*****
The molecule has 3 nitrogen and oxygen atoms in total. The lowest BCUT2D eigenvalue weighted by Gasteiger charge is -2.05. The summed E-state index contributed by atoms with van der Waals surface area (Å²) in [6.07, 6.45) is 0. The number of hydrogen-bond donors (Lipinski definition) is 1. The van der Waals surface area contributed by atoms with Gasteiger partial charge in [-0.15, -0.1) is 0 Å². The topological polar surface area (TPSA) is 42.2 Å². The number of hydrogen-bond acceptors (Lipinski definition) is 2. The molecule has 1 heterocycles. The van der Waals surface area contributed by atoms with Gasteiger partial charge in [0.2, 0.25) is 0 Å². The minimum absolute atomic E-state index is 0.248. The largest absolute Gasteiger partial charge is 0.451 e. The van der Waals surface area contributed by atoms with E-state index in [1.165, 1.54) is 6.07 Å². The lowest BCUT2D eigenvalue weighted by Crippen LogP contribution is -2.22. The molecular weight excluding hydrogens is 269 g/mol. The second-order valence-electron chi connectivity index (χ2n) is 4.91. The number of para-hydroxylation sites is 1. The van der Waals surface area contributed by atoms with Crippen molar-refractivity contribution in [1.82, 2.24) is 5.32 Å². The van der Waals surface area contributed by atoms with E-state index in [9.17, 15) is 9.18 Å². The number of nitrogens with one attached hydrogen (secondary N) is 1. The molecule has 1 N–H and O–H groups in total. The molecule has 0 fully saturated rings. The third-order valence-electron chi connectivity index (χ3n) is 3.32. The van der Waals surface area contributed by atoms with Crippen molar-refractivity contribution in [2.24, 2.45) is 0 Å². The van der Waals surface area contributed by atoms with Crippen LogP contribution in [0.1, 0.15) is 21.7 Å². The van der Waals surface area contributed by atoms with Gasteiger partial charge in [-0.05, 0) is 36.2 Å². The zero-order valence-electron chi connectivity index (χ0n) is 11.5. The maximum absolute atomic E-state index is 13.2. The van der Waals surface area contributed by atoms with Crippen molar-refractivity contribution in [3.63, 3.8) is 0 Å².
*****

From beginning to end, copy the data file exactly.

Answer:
The molecule has 3 nitrogen and oxygen atoms in total. The lowest BCUT2D eigenvalue weighted by Gasteiger charge is -2.05. The summed E-state index contributed by atoms with van der Waals surface area (Å²) in [6.07, 6.45) is 0. The number of hydrogen-bond donors (Lipinski definition) is 1. The van der Waals surface area contributed by atoms with Gasteiger partial charge in [-0.15, -0.1) is 0 Å². The topological polar surface area (TPSA) is 42.2 Å². The number of hydrogen-bond acceptors (Lipinski definition) is 2. The molecule has 1 heterocycles. The van der Waals surface area contributed by atoms with Gasteiger partial charge in [0.2, 0.25) is 0 Å². The minimum absolute atomic E-state index is 0.248. The largest absolute Gasteiger partial charge is 0.451 e. The van der Waals surface area contributed by atoms with E-state index in [1.165, 1.54) is 6.07 Å². The lowest BCUT2D eigenvalue weighted by Crippen LogP contribution is -2.22. The molecular weight excluding hydrogens is 269 g/mol. The second-order valence-electron chi connectivity index (χ2n) is 4.91. The number of para-hydroxylation sites is 1. The van der Waals surface area contributed by atoms with Crippen molar-refractivity contribution in [1.82, 2.24) is 5.32 Å². The van der Waals surface area contributed by atoms with E-state index in [9.17, 15) is 9.18 Å². The number of nitrogens with one attached hydrogen (secondary N) is 1. The molecule has 1 N–H and O–H groups in total. The molecule has 0 fully saturated rings. The third-order valence-electron chi connectivity index (χ3n) is 3.32. The van der Waals surface area contributed by atoms with Crippen molar-refractivity contribution in [2.24, 2.45) is 0 Å². The van der Waals surface area contributed by atoms with Crippen LogP contribution in [0.1, 0.15) is 21.7 Å². The van der Waals surface area contributed by atoms with Gasteiger partial charge in [-0.05, 0) is 36.2 Å². The zero-order valence-electron chi connectivity index (χ0n) is 11.5. The maximum absolute atomic E-state index is 13.2. The van der Waals surface area contributed by atoms with Crippen molar-refractivity contribution in [3.63, 3.8) is 0 Å².